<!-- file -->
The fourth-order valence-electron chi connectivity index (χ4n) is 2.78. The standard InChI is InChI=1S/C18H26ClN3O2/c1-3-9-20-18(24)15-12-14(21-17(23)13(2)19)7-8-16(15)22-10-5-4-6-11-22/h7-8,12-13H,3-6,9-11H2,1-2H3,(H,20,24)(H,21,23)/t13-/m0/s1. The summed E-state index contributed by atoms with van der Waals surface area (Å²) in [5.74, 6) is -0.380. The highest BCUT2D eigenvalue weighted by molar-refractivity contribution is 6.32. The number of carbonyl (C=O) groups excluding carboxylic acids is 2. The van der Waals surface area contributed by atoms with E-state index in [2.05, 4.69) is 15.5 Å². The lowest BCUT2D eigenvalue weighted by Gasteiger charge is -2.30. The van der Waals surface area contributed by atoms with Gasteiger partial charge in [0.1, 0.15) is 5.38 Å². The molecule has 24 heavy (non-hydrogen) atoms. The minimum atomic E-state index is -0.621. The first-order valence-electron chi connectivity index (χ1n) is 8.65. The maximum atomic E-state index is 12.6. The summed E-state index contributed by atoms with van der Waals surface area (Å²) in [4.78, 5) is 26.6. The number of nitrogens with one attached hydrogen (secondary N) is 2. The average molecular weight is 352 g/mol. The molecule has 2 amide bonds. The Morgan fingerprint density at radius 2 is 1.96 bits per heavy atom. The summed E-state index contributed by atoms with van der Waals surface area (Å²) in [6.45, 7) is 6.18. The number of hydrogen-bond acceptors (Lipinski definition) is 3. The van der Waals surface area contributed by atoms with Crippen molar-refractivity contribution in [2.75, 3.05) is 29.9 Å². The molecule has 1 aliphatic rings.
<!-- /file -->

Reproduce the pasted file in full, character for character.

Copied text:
The fourth-order valence-electron chi connectivity index (χ4n) is 2.78. The standard InChI is InChI=1S/C18H26ClN3O2/c1-3-9-20-18(24)15-12-14(21-17(23)13(2)19)7-8-16(15)22-10-5-4-6-11-22/h7-8,12-13H,3-6,9-11H2,1-2H3,(H,20,24)(H,21,23)/t13-/m0/s1. The summed E-state index contributed by atoms with van der Waals surface area (Å²) in [5.74, 6) is -0.380. The highest BCUT2D eigenvalue weighted by molar-refractivity contribution is 6.32. The number of carbonyl (C=O) groups excluding carboxylic acids is 2. The van der Waals surface area contributed by atoms with E-state index in [2.05, 4.69) is 15.5 Å². The lowest BCUT2D eigenvalue weighted by Gasteiger charge is -2.30. The van der Waals surface area contributed by atoms with Gasteiger partial charge in [0.1, 0.15) is 5.38 Å². The molecule has 24 heavy (non-hydrogen) atoms. The minimum atomic E-state index is -0.621. The first-order valence-electron chi connectivity index (χ1n) is 8.65. The maximum atomic E-state index is 12.6. The summed E-state index contributed by atoms with van der Waals surface area (Å²) in [4.78, 5) is 26.6. The number of nitrogens with one attached hydrogen (secondary N) is 2. The average molecular weight is 352 g/mol. The molecule has 2 amide bonds. The Morgan fingerprint density at radius 2 is 1.96 bits per heavy atom. The summed E-state index contributed by atoms with van der Waals surface area (Å²) in [6.45, 7) is 6.18. The number of hydrogen-bond acceptors (Lipinski definition) is 3. The van der Waals surface area contributed by atoms with Crippen molar-refractivity contribution in [2.75, 3.05) is 29.9 Å². The molecule has 1 aliphatic rings.